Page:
AMY LINDGREN: Saying No Gracefully (Turning down a job offer)
Saying “yes” to a job offer is a lot of fun. There’s the excitement you feel as a candidate who is about to land, the relief you sense from the manager who will soon have a new team member, the overall thrill of seeing your name on a new paycheck…not to mention the simple happiness that comes from feeling important to a new employer.
If you’ve received an offer of employment lately, you may also know that these peppy feelings are usually countered by a shadowy underside – the what-ifs and second-guessing that accompany any major decision. For most job seekers, there’s at least a momentary struggle – if not an all out mental skirmish – in balancing the concerns about the new job against the natural impulse to say yes.
Over the years, advisors have come up with a lot of tools and processes to help clarify difficult decisions. You can weigh the pluses and minuses, for example, or create a T graph to compare your criteria against components of the position. Or you can go with a self-discussion that asks, “What’s the worst that could happen?” followed by, “How likely is that?” and “What could I do if that did happen?”
On the other hand, if your finances are dire and the job would produce a paycheck quickly, there may be no need for deep thinking. A simple “When can I start?” might suffice.
That said, however, desperate things may feel, every active job seeker eventually receives an offer that just doesn’t fit. It may be for easily-defined reasons, such as a low salary or distant commute, or it could be for something more amorphous, such as the sense that the work wouldn’t be as fulfilling as it first looked.
Assuming that you’ve already tried to negotiate the sticking points (or ruled out negotiation as a solution), there may be little recourse but to decline the offer. The question now is how to do it. Having been on both sides of this situation, I’ve come to appreciate that certain unspoken rules of business etiquette can provide helpful guidance to ease any awkwardness involved. Here are five such guidelines.
1. Be timely. It’s standard practice to request a few days or even a week to consider an offer, but going much beyond that timeframe starts to look unprofessional – and unhelpful. Remember that if you say no, the employer will need to vet a new candidate.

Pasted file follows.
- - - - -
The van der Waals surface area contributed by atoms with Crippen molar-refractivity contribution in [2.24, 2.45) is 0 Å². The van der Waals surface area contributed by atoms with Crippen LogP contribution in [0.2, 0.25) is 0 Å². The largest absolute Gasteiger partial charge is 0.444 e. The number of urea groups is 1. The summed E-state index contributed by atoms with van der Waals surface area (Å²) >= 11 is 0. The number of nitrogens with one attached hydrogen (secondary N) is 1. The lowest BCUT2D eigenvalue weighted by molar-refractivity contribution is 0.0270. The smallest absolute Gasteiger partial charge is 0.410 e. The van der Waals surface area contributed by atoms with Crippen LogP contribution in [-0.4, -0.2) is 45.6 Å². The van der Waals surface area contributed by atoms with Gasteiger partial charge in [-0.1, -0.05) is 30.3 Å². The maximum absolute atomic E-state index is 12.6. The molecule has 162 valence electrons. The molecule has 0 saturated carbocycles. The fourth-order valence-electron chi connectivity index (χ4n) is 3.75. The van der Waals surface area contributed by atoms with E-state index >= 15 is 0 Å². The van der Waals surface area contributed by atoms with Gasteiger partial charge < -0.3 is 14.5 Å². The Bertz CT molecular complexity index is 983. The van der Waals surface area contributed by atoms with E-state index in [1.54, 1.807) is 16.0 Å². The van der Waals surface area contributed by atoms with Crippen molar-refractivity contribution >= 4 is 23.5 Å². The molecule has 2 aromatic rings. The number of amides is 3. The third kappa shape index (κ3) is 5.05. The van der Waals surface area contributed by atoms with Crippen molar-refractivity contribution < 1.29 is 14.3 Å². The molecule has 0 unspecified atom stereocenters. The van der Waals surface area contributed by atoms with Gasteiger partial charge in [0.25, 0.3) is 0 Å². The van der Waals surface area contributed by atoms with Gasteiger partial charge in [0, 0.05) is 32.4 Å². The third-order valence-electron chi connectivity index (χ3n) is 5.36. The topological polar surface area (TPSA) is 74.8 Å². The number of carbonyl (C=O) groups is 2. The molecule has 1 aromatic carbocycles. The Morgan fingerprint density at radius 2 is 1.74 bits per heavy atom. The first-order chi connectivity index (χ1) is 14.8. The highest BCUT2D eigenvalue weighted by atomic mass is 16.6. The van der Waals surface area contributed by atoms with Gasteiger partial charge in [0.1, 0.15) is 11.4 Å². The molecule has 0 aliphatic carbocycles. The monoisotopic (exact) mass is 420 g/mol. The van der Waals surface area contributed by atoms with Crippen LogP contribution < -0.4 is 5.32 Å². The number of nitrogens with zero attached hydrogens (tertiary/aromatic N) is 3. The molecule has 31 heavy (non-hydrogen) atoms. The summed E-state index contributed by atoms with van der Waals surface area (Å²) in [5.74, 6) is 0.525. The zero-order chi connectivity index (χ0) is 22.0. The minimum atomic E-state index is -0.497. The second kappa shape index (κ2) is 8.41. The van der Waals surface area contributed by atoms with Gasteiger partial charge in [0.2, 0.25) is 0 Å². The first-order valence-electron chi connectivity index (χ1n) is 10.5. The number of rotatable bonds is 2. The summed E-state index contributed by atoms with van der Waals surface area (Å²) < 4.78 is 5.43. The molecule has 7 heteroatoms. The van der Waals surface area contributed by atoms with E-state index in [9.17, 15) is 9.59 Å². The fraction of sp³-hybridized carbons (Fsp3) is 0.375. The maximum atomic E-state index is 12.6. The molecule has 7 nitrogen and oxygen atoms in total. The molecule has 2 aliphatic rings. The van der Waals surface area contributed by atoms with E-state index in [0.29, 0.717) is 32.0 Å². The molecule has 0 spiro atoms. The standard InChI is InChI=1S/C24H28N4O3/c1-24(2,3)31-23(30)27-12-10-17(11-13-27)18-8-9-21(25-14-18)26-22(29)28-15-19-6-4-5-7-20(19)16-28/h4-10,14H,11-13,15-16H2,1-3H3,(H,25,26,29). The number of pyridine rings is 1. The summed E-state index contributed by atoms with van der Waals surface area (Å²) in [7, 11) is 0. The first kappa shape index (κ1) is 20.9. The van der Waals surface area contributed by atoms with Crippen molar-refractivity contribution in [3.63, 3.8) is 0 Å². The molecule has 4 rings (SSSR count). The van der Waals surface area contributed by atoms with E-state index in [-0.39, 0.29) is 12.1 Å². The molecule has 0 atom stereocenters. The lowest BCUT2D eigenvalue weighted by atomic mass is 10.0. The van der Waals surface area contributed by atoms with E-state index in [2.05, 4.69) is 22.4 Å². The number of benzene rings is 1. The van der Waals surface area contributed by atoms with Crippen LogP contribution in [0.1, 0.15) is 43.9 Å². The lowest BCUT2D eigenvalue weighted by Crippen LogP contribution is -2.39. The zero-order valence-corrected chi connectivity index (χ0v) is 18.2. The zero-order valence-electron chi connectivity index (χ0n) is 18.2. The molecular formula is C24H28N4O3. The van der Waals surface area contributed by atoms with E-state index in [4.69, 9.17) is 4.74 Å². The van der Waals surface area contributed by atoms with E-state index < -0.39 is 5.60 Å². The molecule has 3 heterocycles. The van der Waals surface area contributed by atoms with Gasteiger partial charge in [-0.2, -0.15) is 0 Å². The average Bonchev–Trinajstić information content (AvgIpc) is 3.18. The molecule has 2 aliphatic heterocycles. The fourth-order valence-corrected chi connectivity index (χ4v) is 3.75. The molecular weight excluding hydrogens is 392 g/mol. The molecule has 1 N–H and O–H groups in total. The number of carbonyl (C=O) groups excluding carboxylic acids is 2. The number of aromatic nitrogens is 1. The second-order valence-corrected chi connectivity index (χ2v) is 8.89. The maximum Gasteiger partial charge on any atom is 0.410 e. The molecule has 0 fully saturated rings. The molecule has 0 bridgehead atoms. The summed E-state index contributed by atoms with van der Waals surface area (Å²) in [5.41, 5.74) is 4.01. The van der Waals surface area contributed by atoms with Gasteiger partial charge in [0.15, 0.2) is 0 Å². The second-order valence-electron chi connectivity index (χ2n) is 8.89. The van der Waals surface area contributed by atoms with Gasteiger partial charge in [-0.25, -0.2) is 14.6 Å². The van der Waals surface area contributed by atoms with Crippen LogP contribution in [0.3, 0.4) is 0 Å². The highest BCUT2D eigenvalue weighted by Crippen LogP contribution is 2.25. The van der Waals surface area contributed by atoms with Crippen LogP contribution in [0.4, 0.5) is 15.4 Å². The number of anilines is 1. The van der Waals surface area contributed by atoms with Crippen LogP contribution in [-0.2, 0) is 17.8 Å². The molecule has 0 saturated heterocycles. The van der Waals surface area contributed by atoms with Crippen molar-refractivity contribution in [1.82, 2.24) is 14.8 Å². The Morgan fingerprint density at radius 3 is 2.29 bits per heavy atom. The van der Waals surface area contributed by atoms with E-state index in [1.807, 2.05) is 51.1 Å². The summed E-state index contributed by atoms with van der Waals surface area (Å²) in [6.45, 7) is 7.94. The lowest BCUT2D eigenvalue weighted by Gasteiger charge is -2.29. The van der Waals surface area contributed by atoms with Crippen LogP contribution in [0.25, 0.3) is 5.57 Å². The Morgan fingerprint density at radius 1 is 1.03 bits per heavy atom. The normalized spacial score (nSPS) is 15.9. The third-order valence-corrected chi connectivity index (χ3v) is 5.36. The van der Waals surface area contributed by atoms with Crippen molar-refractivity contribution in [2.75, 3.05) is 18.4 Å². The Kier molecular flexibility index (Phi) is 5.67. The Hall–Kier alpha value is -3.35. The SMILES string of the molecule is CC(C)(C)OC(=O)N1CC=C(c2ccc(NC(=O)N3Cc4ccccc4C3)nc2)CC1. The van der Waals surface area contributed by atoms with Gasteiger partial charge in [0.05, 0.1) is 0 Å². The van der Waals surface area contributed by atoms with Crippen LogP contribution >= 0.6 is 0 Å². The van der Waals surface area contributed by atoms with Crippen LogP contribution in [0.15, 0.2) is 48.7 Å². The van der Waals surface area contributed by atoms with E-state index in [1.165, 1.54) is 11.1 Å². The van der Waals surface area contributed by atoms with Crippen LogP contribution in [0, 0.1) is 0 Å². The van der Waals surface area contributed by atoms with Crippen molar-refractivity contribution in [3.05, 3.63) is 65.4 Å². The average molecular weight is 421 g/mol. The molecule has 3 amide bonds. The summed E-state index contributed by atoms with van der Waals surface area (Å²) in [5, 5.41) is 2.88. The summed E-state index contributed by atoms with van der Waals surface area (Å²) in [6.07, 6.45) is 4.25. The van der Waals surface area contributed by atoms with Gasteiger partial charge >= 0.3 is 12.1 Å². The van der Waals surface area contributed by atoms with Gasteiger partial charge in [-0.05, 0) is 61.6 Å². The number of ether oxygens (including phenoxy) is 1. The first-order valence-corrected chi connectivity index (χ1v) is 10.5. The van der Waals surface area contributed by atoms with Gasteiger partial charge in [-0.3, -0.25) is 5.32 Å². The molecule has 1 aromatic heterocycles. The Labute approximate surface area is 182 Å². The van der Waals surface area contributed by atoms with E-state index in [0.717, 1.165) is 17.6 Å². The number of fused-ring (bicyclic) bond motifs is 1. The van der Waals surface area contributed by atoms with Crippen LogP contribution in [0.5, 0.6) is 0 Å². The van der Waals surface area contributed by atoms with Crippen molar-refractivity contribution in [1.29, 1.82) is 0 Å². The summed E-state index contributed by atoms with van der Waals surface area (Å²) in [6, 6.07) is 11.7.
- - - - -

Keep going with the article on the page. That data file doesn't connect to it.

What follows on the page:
2. Put it in writing. A short, warm email allows you to wordsmith a bit. The printed word also serves you well in the file that the employer may be keeping related to this hiring process.
3. Express appropriate emotions. Simply writing, “I’ve considered the offer and find I must turn it down” is certainly clear. But is it kind? Humble? Personal? Know this: Employers sweat over deciding who to invite onto their team. The least you can do is express gratitude, as well as goodwill for their continued success.
4. Don’t over-explain. A short explanation provides important feedback to the employer. But going on about the details doesn’t reflect well on you. So, “I’ve realized that the travel aspect of the position won’t work for me after all” is much better than “With our children’s sports schedules and our other commitments…” or any other “reason for the reason” type of explanation.
5. State your interest in future opportunities. Unless you’ve ruled this company out altogether, it just makes sense to note that you’d welcome future conversations about positions that might be a better fit.
What if you haven’t received an offer, but find you’re having second thoughts about even interviewing for a position you’ve applied for? The simplest course is to do nothing until you’re invited for an interview. If you’re not called, there’s no need for further action.
But once there’s a date set, you’ll have to decide whether it’s better to go or to cancel. Reasons to go include meeting more people in your field, becoming known as a potential fit for other positions, testing your assumptions about the job, etc. Reasons to cancel range from the argument about wasting everyone’s time to a simple certainty that this is not an organization you want to work for after all.
In most cases, I lean toward going rather than canceling, but I can often be persuaded otherwise. If your choice in this scenario is to withdraw from consideration, just modify the steps above and inform the scheduler as soon as possible so they can give the slot to another candidate. Then give yourself a pat on the back before continuing your search. After all, it is good to be wanted.
Amy Lindgren owns Prototype Career Service, a career consulting firm in St. Paul. She can be reached at email@example.com or at 626 Armstrong Avenue, St. Paul, MN 55102.